But after years of raids and work with informants and wiretaps, agents realize the operations seemed to be run by independent groups of Mexican nationals, often using undocumented fieldworkers from their home regions.

Tommy Lanier, director of the National Marijuana Initiative, part of the Office of National Drug Control Policy, said there was scant evidence that the cartels exerted much control over marijuana growing in the national forests.

“Based on our intelligence, which includes thousands of cellphone numbers and wiretaps, we haven’t been able to connect anyone to a major cartel,” he said.

Lanier said authorities have long mislabeled marijuana grown on public land as “cartel grows” because Mexican nationals are arrested in the majority of cases, and the narrative of fighting drug cartels helps them secure federal funding.

He doesn’t rule out that some of the cash flowing south of the border makes its way to members of those groups. He just doesn’t believe they are actively directing activities up here.

“We’ve had undercover agents at the highest level of these groups, breaking bread and drinking tequila,” says Roy Giorgi, commander of the Mountain and Valley Marijuana Investigation Team, a multi-agency organization headquartered in Sacramento. “Even at their most comfortable, the leaders never said, ‘Hey, we’re working for the Zetas.’ ”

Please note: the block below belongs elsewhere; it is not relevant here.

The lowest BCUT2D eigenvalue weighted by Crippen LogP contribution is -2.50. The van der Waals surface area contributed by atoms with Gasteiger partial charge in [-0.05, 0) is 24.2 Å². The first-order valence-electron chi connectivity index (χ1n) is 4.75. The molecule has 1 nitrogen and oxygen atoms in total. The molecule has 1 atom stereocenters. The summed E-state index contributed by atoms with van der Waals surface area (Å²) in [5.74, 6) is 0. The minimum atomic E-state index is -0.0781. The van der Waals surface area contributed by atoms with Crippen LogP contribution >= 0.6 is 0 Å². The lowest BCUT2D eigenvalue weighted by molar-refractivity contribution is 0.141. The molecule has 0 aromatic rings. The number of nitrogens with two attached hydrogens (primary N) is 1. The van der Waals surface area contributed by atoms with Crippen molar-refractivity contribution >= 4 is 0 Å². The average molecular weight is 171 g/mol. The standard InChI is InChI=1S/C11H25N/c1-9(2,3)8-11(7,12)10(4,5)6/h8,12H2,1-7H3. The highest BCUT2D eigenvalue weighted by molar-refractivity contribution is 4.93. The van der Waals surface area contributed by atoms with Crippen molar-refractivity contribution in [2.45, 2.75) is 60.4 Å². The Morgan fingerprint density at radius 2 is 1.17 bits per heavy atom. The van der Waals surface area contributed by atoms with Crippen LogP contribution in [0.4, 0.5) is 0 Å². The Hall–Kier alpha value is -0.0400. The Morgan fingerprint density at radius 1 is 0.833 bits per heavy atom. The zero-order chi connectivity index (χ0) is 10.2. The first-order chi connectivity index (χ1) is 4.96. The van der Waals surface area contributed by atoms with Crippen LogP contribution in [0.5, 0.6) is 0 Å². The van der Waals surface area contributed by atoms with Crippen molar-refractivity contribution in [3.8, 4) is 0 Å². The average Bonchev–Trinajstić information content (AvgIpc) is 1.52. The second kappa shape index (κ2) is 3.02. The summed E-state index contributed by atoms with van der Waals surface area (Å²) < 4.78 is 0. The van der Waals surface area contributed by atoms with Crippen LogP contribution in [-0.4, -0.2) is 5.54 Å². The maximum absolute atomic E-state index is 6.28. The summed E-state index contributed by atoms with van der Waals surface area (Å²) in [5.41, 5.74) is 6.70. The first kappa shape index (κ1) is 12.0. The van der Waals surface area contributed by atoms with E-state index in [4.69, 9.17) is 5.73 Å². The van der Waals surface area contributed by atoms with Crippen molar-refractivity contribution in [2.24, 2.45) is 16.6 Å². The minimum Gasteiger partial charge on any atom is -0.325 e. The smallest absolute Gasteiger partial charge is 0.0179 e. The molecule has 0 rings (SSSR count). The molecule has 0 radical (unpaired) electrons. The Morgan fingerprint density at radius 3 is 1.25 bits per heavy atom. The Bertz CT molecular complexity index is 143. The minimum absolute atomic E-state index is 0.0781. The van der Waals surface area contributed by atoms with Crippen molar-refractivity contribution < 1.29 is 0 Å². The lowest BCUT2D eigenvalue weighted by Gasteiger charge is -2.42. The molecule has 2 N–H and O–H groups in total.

In Giorgi’s jurisdiction, the majority of the people arrested or investigated are originally from the state of Michoacan, where marijuana growing and immigration to the U.S. are entrenched.

In their hometowns, growers have to sell their marijuana to cartels for a fraction of what they could make in California. When they come north, they see opportunity in the state’s vast wilderness. They have the know-how and perseverance to set up clandestine farms and live for months at a time in extremely rugged spots. Loncheros — lunchmen — often make weekly supply runs in the middle of the night, bringing food, beer and fertilizer. The workers wear camouflage, often sleep in the brush-covered tents, cook on propane stoves in crude kitchens and supplement their food by poaching deer and other wildlife.

Giorgi says these organizations can still be well-financed, heavily armed and dangerous.

Mendocino County Sheriff Tom Allman realized at a community meeting in 2010 how bad the situation was in the Mendocino National Forest when five of the eight people who went to the microphone said basically: “I was out in the national forest … herding cows or sheep or hiking or fishing. And someone shot at me. So I’m not going into the national forest.”